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The economics of biodiversity: the evolving agenda




This paper assesses how the economics of biodiversity, as a field, has evolved in response to developments in biodiversity science and policy over the life of the journal, Environment and Development Economics . Several main trends in the economics of biodiversity are identified. First, biodiversity change has come to be analyzed largely through its impact on ecosystem services (in the sense of the Millennium Ecosystem Assessment). Second, there has been a growing focus on factors that optimally lead to biodiversity decline, i.e., the benefits to be had from reducing the abundance of pests, predators, pathogens, and competitors. Third, increasing attention is being paid to two global drivers of biodiversity change, climate and global economic integration, and the effect they have on the distribution and abundance of both beneficial and harmful species. Fourth, there has been growing interest in the development of instruments to deal with the transboundary public good aspect of biodiversity, and in particular in the development of payments for ecosystem services. The paper identifies the influence of these trends on attempts to model the role of biodiversity in the production of goods and services.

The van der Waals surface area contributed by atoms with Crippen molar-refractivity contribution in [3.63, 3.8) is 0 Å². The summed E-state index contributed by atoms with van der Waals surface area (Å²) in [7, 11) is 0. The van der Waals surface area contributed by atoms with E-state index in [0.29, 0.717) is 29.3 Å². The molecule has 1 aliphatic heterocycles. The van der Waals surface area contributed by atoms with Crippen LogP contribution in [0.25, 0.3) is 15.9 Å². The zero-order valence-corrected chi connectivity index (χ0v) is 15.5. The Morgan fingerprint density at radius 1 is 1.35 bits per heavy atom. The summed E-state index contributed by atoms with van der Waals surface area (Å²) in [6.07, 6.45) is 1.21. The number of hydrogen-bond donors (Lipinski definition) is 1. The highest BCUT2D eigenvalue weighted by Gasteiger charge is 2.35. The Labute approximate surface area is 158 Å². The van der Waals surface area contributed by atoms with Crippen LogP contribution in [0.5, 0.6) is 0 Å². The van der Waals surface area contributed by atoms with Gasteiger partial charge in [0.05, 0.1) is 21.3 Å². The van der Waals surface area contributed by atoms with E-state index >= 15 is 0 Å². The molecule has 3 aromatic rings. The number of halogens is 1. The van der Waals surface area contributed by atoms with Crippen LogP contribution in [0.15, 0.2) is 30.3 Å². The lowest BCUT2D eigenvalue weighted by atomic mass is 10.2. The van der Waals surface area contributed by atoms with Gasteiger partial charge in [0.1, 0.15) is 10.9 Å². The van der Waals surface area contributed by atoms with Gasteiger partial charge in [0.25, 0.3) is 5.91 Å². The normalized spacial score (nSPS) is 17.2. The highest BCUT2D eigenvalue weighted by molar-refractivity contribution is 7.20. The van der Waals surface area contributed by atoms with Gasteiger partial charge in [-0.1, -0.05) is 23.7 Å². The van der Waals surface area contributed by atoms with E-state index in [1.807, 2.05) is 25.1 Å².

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  • Perrings, Charles, 2010. "The economics of biodiversity: the evolving agenda," Environment and Development Economics, Cambridge University Press, vol. 15(06), pages 721-746, December.
  • Handle: RePEc:cup:endeec:v:15:y:2010:i:06:p:721-746_00

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    Cited by:

    1. Perrings, Charles, 2014. "Environment and development economics 20 years on," Environment and Development Economics, Cambridge University Press, vol. 19(03), pages 333-366, June.
    2. Shahzad Kouser & Matin Qaim, 2012. "Valuing financial, health, and environmental benefits of Bt cotton in Pakistan," Courant Research Centre: Poverty, Equity and Growth - Discussion Papers 105, Courant Research Centre PEG.

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